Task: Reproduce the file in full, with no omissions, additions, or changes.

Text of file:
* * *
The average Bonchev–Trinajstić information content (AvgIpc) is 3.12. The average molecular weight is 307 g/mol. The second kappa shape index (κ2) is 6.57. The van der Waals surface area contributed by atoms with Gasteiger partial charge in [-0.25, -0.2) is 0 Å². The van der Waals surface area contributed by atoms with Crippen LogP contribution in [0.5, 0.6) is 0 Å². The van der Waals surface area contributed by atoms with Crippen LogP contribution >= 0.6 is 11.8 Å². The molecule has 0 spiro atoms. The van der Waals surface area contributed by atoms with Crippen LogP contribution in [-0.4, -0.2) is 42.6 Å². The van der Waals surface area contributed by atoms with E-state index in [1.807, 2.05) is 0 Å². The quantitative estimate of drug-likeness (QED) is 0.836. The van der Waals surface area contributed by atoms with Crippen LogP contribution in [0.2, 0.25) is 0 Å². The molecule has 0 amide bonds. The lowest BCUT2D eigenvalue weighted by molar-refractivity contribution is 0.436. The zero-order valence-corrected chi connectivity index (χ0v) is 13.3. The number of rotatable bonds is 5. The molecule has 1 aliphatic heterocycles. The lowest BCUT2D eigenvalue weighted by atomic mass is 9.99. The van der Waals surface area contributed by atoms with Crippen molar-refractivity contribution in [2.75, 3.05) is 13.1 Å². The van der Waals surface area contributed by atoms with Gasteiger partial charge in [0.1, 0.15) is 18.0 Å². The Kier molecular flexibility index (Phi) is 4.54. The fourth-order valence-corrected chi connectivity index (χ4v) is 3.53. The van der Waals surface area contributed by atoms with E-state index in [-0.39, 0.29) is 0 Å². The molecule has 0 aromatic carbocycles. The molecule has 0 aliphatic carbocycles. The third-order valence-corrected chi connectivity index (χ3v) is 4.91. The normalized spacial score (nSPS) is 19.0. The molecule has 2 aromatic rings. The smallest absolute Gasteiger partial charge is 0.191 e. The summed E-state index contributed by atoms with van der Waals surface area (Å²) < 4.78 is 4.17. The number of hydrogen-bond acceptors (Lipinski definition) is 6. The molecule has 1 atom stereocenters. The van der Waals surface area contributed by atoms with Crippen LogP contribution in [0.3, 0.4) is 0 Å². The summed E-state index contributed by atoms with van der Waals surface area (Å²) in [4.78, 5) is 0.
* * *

The average Bonchev–Trinajstić information content (AvgIpc) is 3.12. The average molecular weight is 307 g/mol. The second kappa shape index (κ2) is 6.57. The van der Waals surface area contributed by atoms with Gasteiger partial charge in [-0.25, -0.2) is 0 Å². The van der Waals surface area contributed by atoms with Crippen LogP contribution in [0.5, 0.6) is 0 Å². The van der Waals surface area contributed by atoms with Crippen LogP contribution >= 0.6 is 11.8 Å². The molecule has 0 spiro atoms. The van der Waals surface area contributed by atoms with Crippen LogP contribution in [-0.4, -0.2) is 42.6 Å². The van der Waals surface area contributed by atoms with E-state index in [1.807, 2.05) is 0 Å². The quantitative estimate of drug-likeness (QED) is 0.836. The van der Waals surface area contributed by atoms with Crippen LogP contribution in [0.2, 0.25) is 0 Å². The molecule has 0 amide bonds. The lowest BCUT2D eigenvalue weighted by molar-refractivity contribution is 0.436. The zero-order valence-corrected chi connectivity index (χ0v) is 13.3. The number of rotatable bonds is 5. The molecule has 1 aliphatic heterocycles. The lowest BCUT2D eigenvalue weighted by atomic mass is 9.99. The van der Waals surface area contributed by atoms with Crippen molar-refractivity contribution in [2.75, 3.05) is 13.1 Å². The van der Waals surface area contributed by atoms with Gasteiger partial charge in [0.1, 0.15) is 18.0 Å². The Kier molecular flexibility index (Phi) is 4.54. The fourth-order valence-corrected chi connectivity index (χ4v) is 3.53. The van der Waals surface area contributed by atoms with E-state index in [-0.39, 0.29) is 0 Å². The molecule has 0 aromatic carbocycles. The molecule has 0 aliphatic carbocycles. The third-order valence-corrected chi connectivity index (χ3v) is 4.91. The normalized spacial score (nSPS) is 19.0. The molecule has 2 aromatic rings. The smallest absolute Gasteiger partial charge is 0.191 e. The summed E-state index contributed by atoms with van der Waals surface area (Å²) < 4.78 is 4.17. The number of hydrogen-bond acceptors (Lipinski definition) is 6. The molecule has 1 atom stereocenters. The van der Waals surface area contributed by atoms with Crippen LogP contribution in [0.3, 0.4) is 0 Å². The summed E-state index contributed by atoms with van der Waals surface area (Å²) in [4.78, 5) is 0.